Bike to Work
The Two-Wheel Commuting Wow
People might start commuting by bicycle to improve their fitness, save money or support sustainability, but they continue because it’s fun.
Ask a motorist about their commute and they’ll frown, at best. Ask a bicyclist about their commute and they’ll smile, and likely mention the endorphin rush, fresh air, wildlife spotted that morning, the new breakfast shop discovered en route or how their retirement accounts are swelling with money saved by not driving.
The health benefits of bicycling are recognized around the world. Cycling is a holistic form of exercise that gradually builds strength and muscle tone with little risk of over-exercise or strain, according to AdultBicycling.com. Legs, thighs, hips and buttocks all benefit, including hip and knee joints. The average cyclist burns about 300 calories during a 20-minute commute, while also improving coordination.
Commuting bicyclists easily meet the Centers for Disease Control and Prevention’s recommendation that adults engage in moderate-intensity physical activities for 30 minutes or more at least five days a week. A study in the Scandinavian Journal of Medicine & Science in Sports concluded that just 30 minutes of bicycle commuting improved aerobic fitness, cardiovascular load, cholesterol and the burning of fats for energy.
According to the British Medical Association, in a nine-year study of 9,000 UK civil servants, those who cycled 25 miles a week (2.5 miles each way) experienced half the heart attacks as those who shunned physical exercise. A long-term Copenhagen Heart study of more than 30,000 men and women found that even after adjusting for other risk factors, those who biked to work had a 39 percent lower mortality rate than those who did not.
A less stressful commute also contributes to mental well-being, even to the point of countering depression. A study at Duke University found that 60 percent of people suffering from depression overcame it by exercising for 30 minutes three times a week without antidepressant medication, which is comparable to the rate of relief people generally achieve through medication alone.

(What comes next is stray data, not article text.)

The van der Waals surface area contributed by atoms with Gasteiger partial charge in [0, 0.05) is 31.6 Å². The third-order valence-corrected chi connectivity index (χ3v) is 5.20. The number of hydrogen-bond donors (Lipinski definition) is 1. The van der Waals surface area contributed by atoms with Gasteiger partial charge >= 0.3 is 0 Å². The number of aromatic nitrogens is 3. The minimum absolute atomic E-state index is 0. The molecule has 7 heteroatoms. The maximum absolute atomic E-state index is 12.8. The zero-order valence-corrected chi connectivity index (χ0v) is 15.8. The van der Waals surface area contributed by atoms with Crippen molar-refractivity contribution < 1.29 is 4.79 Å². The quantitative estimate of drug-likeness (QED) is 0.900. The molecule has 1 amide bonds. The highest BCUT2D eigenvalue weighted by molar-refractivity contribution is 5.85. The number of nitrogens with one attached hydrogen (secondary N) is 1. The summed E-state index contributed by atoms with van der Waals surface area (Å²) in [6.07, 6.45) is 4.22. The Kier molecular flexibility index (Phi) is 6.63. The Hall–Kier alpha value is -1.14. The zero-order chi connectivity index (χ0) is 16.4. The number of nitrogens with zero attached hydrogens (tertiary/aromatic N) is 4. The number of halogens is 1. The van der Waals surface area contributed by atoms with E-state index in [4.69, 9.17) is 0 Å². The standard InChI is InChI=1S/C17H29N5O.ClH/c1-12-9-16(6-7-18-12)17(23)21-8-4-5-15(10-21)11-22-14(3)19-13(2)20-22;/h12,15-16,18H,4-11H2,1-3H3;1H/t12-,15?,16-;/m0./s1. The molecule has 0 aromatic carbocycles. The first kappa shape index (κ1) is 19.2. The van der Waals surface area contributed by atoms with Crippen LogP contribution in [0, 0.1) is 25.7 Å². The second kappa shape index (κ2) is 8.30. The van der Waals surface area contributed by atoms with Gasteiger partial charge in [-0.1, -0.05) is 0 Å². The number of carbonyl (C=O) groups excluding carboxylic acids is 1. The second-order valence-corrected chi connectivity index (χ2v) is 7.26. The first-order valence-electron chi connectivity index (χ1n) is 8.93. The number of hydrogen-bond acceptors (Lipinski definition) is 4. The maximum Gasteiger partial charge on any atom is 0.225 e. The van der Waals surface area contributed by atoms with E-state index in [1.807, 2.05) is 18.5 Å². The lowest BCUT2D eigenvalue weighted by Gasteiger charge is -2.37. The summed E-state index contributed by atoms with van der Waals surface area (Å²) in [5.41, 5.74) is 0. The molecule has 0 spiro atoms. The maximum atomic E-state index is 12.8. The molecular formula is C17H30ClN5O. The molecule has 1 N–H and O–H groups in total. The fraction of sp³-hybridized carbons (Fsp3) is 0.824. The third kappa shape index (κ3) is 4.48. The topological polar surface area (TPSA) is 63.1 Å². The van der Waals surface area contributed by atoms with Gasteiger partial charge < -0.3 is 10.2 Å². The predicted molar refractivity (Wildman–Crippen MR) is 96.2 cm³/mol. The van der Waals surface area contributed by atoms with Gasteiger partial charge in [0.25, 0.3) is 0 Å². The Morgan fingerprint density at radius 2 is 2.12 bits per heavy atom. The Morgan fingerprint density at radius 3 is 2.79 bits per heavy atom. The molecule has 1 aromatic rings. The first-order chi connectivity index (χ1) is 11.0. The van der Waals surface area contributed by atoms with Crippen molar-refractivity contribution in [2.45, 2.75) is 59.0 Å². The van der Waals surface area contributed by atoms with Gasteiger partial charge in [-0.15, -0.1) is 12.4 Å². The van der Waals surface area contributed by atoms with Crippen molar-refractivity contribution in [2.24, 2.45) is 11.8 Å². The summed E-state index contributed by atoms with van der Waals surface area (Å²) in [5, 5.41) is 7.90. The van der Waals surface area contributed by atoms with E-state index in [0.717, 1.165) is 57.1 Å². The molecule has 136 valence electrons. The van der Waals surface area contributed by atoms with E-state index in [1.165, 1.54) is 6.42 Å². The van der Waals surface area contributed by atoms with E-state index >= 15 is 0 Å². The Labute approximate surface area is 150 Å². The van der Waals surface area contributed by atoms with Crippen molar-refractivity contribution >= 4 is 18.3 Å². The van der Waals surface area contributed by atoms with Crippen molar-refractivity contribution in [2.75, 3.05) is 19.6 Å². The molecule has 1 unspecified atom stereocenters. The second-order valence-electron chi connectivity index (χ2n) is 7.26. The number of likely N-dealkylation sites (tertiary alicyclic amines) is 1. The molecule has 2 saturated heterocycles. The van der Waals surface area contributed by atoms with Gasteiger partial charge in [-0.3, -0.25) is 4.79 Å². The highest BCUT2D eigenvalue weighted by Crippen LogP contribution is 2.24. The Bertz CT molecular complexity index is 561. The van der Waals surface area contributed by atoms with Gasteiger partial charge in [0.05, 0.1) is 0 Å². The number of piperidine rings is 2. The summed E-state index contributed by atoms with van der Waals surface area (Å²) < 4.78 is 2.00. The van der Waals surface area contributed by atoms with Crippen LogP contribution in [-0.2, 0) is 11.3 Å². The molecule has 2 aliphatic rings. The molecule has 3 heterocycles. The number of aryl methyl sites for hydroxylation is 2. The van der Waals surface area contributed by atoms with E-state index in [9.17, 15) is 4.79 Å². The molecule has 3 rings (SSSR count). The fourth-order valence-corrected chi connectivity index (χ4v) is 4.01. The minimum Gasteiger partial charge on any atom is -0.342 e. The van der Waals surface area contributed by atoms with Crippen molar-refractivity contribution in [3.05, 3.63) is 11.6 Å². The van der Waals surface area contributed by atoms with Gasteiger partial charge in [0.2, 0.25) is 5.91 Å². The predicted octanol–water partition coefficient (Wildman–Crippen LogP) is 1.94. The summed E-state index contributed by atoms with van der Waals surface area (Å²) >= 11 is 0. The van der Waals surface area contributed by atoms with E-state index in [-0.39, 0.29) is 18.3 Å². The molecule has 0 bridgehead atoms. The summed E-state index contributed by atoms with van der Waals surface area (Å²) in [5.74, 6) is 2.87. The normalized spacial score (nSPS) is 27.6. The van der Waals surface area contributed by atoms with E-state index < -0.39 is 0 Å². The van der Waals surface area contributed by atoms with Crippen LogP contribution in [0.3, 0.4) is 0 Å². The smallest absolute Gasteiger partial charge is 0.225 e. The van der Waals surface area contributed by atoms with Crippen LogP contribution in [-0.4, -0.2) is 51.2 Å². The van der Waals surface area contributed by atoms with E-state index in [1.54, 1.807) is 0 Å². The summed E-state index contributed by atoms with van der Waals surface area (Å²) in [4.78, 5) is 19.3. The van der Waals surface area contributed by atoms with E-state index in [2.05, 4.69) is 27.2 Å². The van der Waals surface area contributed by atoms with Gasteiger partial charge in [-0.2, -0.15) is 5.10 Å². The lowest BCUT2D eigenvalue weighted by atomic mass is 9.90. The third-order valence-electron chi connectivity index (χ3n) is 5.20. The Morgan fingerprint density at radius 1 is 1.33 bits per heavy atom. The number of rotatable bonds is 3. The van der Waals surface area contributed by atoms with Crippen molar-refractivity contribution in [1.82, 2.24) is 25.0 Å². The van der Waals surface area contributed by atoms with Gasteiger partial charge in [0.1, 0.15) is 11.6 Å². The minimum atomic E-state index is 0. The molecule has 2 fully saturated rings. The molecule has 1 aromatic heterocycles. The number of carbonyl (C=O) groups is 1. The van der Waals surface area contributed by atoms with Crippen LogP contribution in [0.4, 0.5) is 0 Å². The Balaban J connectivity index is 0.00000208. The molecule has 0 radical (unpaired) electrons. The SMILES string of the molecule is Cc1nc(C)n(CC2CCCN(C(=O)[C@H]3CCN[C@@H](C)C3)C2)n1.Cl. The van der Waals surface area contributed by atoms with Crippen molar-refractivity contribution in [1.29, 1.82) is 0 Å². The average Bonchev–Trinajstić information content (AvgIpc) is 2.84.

Daily exercise may also help prevent memory loss, according to several recent studies from the United States and Europe. The research, reported by the University of Illinois at Urbana-Champaign and others, suggests that because regular aerobic exercise—such as bicycling, swimming or running—can improve cardiorespiratory fitness by up to 14 percent, it helps improve brain function. Further, improved overall health helps prevent certain diseases that may affect mental health.
Cost & Time Benefits
When it comes to sustainability, the bicycle is one of the most energy-efficient personal transportation devices ever created. According to the American Automobile Association, the average annual cost of operating a sedan for 15,000 miles in 2010 totals $8,487; for an SUV it’s $11,085. Vehicle costs include depreciation, finance charges, fuel, maintenance, tires, tolls, insurance and taxes. Given the latest U.S. median annual household income of $52,029 reported by the Census Bureau in 2008, the cost of car ownership exceeds 15 or 20 percent of the typical household’s income. A quality bicycle, which can be purchased for the price of about one car payment, will never need fueling, is inexpensive to repair and has an operating carbon footprint that’s next to nil.
layer on Google Maps at Maps.Google.com/
biking to help them plan their route.
Bicycle commuting is surprisingly time-efficient, too. Federal Highway Administration statistics show that nearly half of all trips in this country are three miles or less. More than a quarter of all trips are less than a mile. A three-mile trip by bicycle takes about 20 minutes; in a busy city, traveling the same distance by car can take longer. Add in getting a car out of a parking space, into traffic, through lights and congestion and parked again, and for many urban and neighborhood trips, bicycles are simply faster from point to point.
Making a good thing even better, bicycle commuting saves time that would otherwise be spent at a gas station, car wash, automobile mechanic, department of motor vehicles and even traffic court. Plus, without the large cost of operating a car, it’s just possible that bicyclists might even save the necessity of time spent at a second job. As yet another bonus, there’s next to no time spent sitting in traffic.
Paul Dorn, a writer and activist in Sacramento, California, is co-author (with Roni Sarig) of The Bike to Work Guide: Save Gas, Go Green, Get Fit. He is a former editor of the San Francisco Bicycle Coalition newsletter, former executive director of the California Bicycle Coalition, and a League of American Bicyclists certified instructor.